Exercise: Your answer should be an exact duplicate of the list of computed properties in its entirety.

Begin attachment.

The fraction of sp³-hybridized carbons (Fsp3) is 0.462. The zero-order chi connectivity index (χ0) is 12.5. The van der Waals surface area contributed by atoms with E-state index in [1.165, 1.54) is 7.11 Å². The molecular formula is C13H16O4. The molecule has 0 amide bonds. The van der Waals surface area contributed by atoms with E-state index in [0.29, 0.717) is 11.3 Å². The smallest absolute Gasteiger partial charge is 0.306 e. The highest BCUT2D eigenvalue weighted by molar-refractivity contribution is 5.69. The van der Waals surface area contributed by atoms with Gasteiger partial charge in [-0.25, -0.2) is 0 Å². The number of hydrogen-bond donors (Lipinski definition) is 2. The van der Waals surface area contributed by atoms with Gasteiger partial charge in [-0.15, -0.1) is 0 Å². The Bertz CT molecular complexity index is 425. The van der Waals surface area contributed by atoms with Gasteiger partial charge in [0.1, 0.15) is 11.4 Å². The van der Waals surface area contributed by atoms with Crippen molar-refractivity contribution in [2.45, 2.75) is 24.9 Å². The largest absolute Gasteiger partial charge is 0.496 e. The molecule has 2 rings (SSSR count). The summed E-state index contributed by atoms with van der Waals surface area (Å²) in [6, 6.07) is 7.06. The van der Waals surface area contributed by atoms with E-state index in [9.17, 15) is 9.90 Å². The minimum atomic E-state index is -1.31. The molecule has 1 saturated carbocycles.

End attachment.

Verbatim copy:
The fraction of sp³-hybridized carbons (Fsp3) is 0.462. The zero-order chi connectivity index (χ0) is 12.5. The van der Waals surface area contributed by atoms with E-state index in [1.165, 1.54) is 7.11 Å². The molecular formula is C13H16O4. The molecule has 0 amide bonds. The van der Waals surface area contributed by atoms with E-state index in [0.29, 0.717) is 11.3 Å². The smallest absolute Gasteiger partial charge is 0.306 e. The highest BCUT2D eigenvalue weighted by molar-refractivity contribution is 5.69. The van der Waals surface area contributed by atoms with Gasteiger partial charge in [-0.25, -0.2) is 0 Å². The number of hydrogen-bond donors (Lipinski definition) is 2. The van der Waals surface area contributed by atoms with Gasteiger partial charge in [-0.15, -0.1) is 0 Å². The Bertz CT molecular complexity index is 425. The van der Waals surface area contributed by atoms with Gasteiger partial charge in [0.1, 0.15) is 11.4 Å². The van der Waals surface area contributed by atoms with Crippen molar-refractivity contribution in [2.45, 2.75) is 24.9 Å². The largest absolute Gasteiger partial charge is 0.496 e. The molecule has 2 rings (SSSR count). The summed E-state index contributed by atoms with van der Waals surface area (Å²) in [6, 6.07) is 7.06. The van der Waals surface area contributed by atoms with E-state index in [9.17, 15) is 9.90 Å². The minimum atomic E-state index is -1.31. The molecule has 1 saturated carbocycles.